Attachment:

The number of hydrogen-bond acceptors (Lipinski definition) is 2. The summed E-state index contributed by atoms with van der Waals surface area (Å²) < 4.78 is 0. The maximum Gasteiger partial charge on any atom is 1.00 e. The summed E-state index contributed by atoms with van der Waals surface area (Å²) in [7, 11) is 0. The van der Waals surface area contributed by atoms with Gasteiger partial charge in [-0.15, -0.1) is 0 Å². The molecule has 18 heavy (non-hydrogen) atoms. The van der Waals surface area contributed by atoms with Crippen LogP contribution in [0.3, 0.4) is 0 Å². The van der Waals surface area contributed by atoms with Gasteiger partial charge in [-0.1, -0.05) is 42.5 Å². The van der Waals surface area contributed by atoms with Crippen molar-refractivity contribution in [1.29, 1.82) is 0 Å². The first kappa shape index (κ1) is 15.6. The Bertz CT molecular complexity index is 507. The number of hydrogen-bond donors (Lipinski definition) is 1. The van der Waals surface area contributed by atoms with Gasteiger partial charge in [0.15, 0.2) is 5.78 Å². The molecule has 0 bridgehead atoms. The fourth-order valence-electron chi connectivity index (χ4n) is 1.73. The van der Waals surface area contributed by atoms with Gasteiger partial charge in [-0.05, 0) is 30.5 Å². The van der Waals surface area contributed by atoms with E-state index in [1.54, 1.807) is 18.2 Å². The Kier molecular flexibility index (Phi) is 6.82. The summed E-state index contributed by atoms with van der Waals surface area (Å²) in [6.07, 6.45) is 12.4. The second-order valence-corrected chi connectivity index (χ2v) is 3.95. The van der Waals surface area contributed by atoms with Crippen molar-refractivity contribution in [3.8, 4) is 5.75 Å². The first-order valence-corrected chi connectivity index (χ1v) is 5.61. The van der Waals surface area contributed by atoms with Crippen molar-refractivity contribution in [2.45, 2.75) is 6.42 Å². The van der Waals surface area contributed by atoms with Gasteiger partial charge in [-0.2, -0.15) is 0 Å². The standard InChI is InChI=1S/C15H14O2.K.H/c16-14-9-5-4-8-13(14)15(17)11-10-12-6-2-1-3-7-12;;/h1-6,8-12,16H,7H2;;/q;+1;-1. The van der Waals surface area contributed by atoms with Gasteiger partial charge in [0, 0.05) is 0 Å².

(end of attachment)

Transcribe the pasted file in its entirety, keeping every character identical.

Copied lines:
The number of hydrogen-bond acceptors (Lipinski definition) is 2. The summed E-state index contributed by atoms with van der Waals surface area (Å²) < 4.78 is 0. The maximum Gasteiger partial charge on any atom is 1.00 e. The summed E-state index contributed by atoms with van der Waals surface area (Å²) in [7, 11) is 0. The van der Waals surface area contributed by atoms with Gasteiger partial charge in [-0.15, -0.1) is 0 Å². The molecule has 18 heavy (non-hydrogen) atoms. The van der Waals surface area contributed by atoms with Crippen LogP contribution in [0.3, 0.4) is 0 Å². The van der Waals surface area contributed by atoms with Gasteiger partial charge in [-0.1, -0.05) is 42.5 Å². The van der Waals surface area contributed by atoms with Crippen molar-refractivity contribution in [1.29, 1.82) is 0 Å². The first kappa shape index (κ1) is 15.6. The Bertz CT molecular complexity index is 507. The number of hydrogen-bond donors (Lipinski definition) is 1. The van der Waals surface area contributed by atoms with Gasteiger partial charge in [0.15, 0.2) is 5.78 Å². The molecule has 0 bridgehead atoms. The fourth-order valence-electron chi connectivity index (χ4n) is 1.73. The van der Waals surface area contributed by atoms with Gasteiger partial charge in [-0.05, 0) is 30.5 Å². The van der Waals surface area contributed by atoms with E-state index in [1.54, 1.807) is 18.2 Å². The Kier molecular flexibility index (Phi) is 6.82. The summed E-state index contributed by atoms with van der Waals surface area (Å²) in [6.07, 6.45) is 12.4. The second-order valence-corrected chi connectivity index (χ2v) is 3.95. The van der Waals surface area contributed by atoms with Crippen molar-refractivity contribution in [3.8, 4) is 5.75 Å². The first-order valence-corrected chi connectivity index (χ1v) is 5.61. The van der Waals surface area contributed by atoms with Crippen molar-refractivity contribution in [2.45, 2.75) is 6.42 Å². The van der Waals surface area contributed by atoms with Gasteiger partial charge in [-0.2, -0.15) is 0 Å². The standard InChI is InChI=1S/C15H14O2.K.H/c16-14-9-5-4-8-13(14)15(17)11-10-12-6-2-1-3-7-12;;/h1-6,8-12,16H,7H2;;/q;+1;-1. The van der Waals surface area contributed by atoms with Gasteiger partial charge in [0, 0.05) is 0 Å².